Witnessing Mumbai suffer caste violence on January 2  was a rude reminder of one of the biggest threats to India’s development goals: bigotry and intolerance. It’s a reminder for Prime Minister Narendra Modi of the dangerous company he keeps, and the price he and India could pay.

I may be among the few journalists believing the sincerity of Modi’s development agenda, but that trust has always been clouded by the threat of bigots among his followers. And the dark forces in Modi’s party are gaining alarming strength.

The threat is how much these anti-India forces — piggy-backing Modi’s recurring electoral success — would consider his second prime ministerial term as a license to turn India into a Hindu country.

These deluded factions threaten the core idea of India; the origin and home to diverse spiritual faiths. Hatred of religion is not India. Violence over choice of diet is not India. Lawmakers in Modi’s Bharatiya Janata Party threatening to kill people for killing cows are not real Indians.

You cannot have genuine compassion for any living being if you do not first have compassion for your fellow human beings.

Sacred cows? In the Himalayan town of Rishikesh — an important place of Hindu pilgrimage — I have often seen abandoned cows eating roadside garbage. And I have seen Western tourists compassionately feed these cows with apples. It would be better to transport these cows to the homes of politicians threatening to slaughter humans who slaughter cows.

You cannot have genuine compassion for any living being if you do not first have compassion for your fellow human beings.

These violent forces of intolerance now openly threaten to turn India into a sectarian country. It can never happen. India’s ballot box has a history of throwing out bigots and messengers of hatred. 

Demonstrators in Mumbai protest against a spate of murders targeting minorities under the pretext of protecting cows.

The ballot box beats with India’s secular heart. I grew up in a conservative Hindu family and studied in a Catholic school. Our class leader for seven successive years was Ayaz Ahmed, but I never once heard my classmates remark about his Muslim religion. Out of curiosity, I once attended the Friday Mass in school and received Holy Communion.The Salesian fathers never said, “You cannot enter the chapel, you are a Hindu.”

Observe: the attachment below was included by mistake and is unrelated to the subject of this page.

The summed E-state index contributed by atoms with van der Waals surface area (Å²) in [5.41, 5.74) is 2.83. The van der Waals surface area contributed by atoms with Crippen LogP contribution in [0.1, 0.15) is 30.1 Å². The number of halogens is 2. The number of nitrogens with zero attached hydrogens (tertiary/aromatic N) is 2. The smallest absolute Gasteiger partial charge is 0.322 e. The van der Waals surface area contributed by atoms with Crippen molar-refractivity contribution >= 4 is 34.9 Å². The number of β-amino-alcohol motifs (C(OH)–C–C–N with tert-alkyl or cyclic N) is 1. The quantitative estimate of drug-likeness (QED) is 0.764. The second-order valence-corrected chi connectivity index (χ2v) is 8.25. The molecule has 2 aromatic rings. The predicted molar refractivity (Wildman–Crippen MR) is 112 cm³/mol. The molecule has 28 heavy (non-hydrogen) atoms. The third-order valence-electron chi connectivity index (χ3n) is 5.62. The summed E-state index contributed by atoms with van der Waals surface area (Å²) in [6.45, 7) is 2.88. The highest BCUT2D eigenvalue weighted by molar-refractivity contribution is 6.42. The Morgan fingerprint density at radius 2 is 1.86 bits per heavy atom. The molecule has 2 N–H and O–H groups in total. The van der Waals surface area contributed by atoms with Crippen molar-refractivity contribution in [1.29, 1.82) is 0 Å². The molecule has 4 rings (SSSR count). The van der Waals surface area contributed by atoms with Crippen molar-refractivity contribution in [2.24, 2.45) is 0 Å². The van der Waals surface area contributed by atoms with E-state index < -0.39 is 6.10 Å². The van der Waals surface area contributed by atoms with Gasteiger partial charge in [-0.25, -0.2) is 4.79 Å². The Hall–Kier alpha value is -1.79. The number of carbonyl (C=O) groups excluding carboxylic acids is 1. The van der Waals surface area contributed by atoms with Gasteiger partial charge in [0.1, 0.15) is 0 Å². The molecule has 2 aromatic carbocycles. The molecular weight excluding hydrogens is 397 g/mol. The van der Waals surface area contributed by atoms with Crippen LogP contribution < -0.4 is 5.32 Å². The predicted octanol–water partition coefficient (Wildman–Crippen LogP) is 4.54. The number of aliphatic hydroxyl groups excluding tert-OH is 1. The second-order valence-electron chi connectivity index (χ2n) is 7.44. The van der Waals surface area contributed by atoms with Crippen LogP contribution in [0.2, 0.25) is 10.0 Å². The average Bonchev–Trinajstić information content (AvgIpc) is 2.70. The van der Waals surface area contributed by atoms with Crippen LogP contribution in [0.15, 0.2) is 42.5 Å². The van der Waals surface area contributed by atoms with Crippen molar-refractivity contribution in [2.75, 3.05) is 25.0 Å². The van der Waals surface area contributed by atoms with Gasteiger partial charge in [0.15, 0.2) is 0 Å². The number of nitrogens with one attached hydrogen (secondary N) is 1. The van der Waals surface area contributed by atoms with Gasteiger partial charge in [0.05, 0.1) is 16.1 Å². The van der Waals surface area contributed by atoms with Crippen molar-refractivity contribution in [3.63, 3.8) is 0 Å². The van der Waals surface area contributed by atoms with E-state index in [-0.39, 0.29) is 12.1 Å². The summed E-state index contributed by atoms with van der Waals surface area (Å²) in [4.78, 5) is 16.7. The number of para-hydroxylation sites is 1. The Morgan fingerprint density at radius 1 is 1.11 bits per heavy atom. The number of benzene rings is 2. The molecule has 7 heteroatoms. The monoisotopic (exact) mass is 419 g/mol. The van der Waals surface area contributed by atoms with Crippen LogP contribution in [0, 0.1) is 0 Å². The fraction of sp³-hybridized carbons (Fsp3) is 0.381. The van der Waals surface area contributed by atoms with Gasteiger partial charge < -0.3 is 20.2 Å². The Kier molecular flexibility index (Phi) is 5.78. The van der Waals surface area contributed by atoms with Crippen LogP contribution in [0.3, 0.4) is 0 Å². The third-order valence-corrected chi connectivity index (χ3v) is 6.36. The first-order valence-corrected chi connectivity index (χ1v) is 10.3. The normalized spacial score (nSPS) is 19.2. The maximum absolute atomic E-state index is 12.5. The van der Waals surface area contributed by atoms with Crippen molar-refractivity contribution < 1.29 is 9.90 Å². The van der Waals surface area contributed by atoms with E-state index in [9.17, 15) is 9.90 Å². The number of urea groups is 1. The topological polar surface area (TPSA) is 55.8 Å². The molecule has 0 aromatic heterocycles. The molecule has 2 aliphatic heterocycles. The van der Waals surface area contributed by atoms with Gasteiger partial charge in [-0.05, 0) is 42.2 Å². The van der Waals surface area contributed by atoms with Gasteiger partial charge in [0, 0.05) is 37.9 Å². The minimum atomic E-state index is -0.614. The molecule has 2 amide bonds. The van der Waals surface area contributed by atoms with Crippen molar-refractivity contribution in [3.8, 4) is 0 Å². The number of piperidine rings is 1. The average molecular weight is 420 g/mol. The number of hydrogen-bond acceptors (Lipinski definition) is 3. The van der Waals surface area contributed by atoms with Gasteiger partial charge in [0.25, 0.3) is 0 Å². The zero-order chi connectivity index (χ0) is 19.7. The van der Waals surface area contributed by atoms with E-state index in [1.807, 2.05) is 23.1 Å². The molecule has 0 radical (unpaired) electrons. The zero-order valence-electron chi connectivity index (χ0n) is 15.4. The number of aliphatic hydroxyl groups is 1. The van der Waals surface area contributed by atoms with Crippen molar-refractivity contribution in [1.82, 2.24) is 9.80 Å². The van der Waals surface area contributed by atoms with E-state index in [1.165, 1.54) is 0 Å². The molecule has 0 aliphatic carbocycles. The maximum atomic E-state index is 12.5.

Likewise with diet. My religious mother, Rajeswari, is a strict vegetarian, and yet she somehow managed to cook delicious chicken, mutton, and fish dishes for the family. We did not eat beef at home, but my parents never said, “You are forbidden from eating beef.” A favorite mid-morning snack at the school canteen was keema (minced meat) buns. It was no big deal eating or not eating non-vegetarian food — until the deluded goons in Modi’s party surfaced.

sammasambuddha — the fully enlightened most compassionate of beings — refused to declare eating non-vegetarian food as immoral. Despite pressure from his evil cousin Devdatta wanting to divide the order of monks, the sammasambuddha Gotama did not make eating only vegetarian food as a compulsory precept.

No true Hindu saint ordered the killing of human beings who kill cows however sacred these beneficial, benign bovines are.

Violence injures the heart of India

I became vegetarian by choice after first arriving in Mumbai in 1992, but I eat with non-vegetarian friends. That a choice of diet becomes a pretext for violence injures the heart of India. Those using the cow to propagate violence, and bigots wanting a Hindu nation are neither Hindus or Indians.

Those who rejected the idea of India during the 1947 partition packed their bags left the country. Likewise, for bigots from any religion: leave the secular heart of India alone, or leave India.

Despite recent wins in state elections, Modi would be wise not to take his voters for granted. In 2004, his party, the BJP, was expected to easily retain power but then-prime minister Atal Bihari Vajpayee and the BJP lost the general election in a shock result.

Bigots today threaten a similar shock for Modi. Either he parts company with them or India will have a new prime minister after the next general election in 2019.

Raja Murthy

Raja Murthy is an independent journalist who has contributed to Asia Times since 2003, The Statesman since 1990, and formerly the Times of India, Economic Times, Elle, Wisden.com and others. He shuttles between Mumbai and the Himalayas.

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